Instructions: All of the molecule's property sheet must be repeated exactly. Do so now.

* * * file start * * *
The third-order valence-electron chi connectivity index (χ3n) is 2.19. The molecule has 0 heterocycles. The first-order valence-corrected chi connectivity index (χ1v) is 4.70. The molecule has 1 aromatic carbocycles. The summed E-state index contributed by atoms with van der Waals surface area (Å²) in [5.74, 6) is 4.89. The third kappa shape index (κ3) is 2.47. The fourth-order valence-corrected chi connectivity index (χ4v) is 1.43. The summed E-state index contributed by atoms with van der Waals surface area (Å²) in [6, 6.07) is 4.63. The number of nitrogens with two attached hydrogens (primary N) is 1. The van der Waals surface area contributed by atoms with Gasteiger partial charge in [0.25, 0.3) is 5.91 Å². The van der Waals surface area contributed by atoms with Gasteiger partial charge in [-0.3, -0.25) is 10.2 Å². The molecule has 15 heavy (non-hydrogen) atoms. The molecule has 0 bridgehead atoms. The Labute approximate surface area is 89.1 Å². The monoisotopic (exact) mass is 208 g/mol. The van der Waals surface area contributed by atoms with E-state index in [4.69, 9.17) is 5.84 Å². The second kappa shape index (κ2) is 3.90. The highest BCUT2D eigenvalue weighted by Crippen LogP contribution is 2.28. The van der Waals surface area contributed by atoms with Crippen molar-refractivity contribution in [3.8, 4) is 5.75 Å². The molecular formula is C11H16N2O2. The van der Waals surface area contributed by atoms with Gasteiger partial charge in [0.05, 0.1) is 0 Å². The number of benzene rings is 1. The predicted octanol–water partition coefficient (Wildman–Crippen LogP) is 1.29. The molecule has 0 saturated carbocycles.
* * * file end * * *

The third-order valence-electron chi connectivity index (χ3n) is 2.19. The molecule has 0 heterocycles. The first-order valence-corrected chi connectivity index (χ1v) is 4.70. The molecule has 1 aromatic carbocycles. The summed E-state index contributed by atoms with van der Waals surface area (Å²) in [5.74, 6) is 4.89. The third kappa shape index (κ3) is 2.47. The fourth-order valence-corrected chi connectivity index (χ4v) is 1.43. The summed E-state index contributed by atoms with van der Waals surface area (Å²) in [6, 6.07) is 4.63. The number of nitrogens with two attached hydrogens (primary N) is 1. The van der Waals surface area contributed by atoms with Gasteiger partial charge in [0.25, 0.3) is 5.91 Å². The van der Waals surface area contributed by atoms with Gasteiger partial charge in [-0.3, -0.25) is 10.2 Å². The molecule has 15 heavy (non-hydrogen) atoms. The molecule has 0 bridgehead atoms. The Labute approximate surface area is 89.1 Å². The monoisotopic (exact) mass is 208 g/mol. The van der Waals surface area contributed by atoms with E-state index in [4.69, 9.17) is 5.84 Å². The second kappa shape index (κ2) is 3.90. The highest BCUT2D eigenvalue weighted by Crippen LogP contribution is 2.28. The van der Waals surface area contributed by atoms with Crippen molar-refractivity contribution in [3.8, 4) is 5.75 Å². The molecular formula is C11H16N2O2. The van der Waals surface area contributed by atoms with Gasteiger partial charge in [0.05, 0.1) is 0 Å². The number of benzene rings is 1. The predicted octanol–water partition coefficient (Wildman–Crippen LogP) is 1.29. The molecule has 0 saturated carbocycles.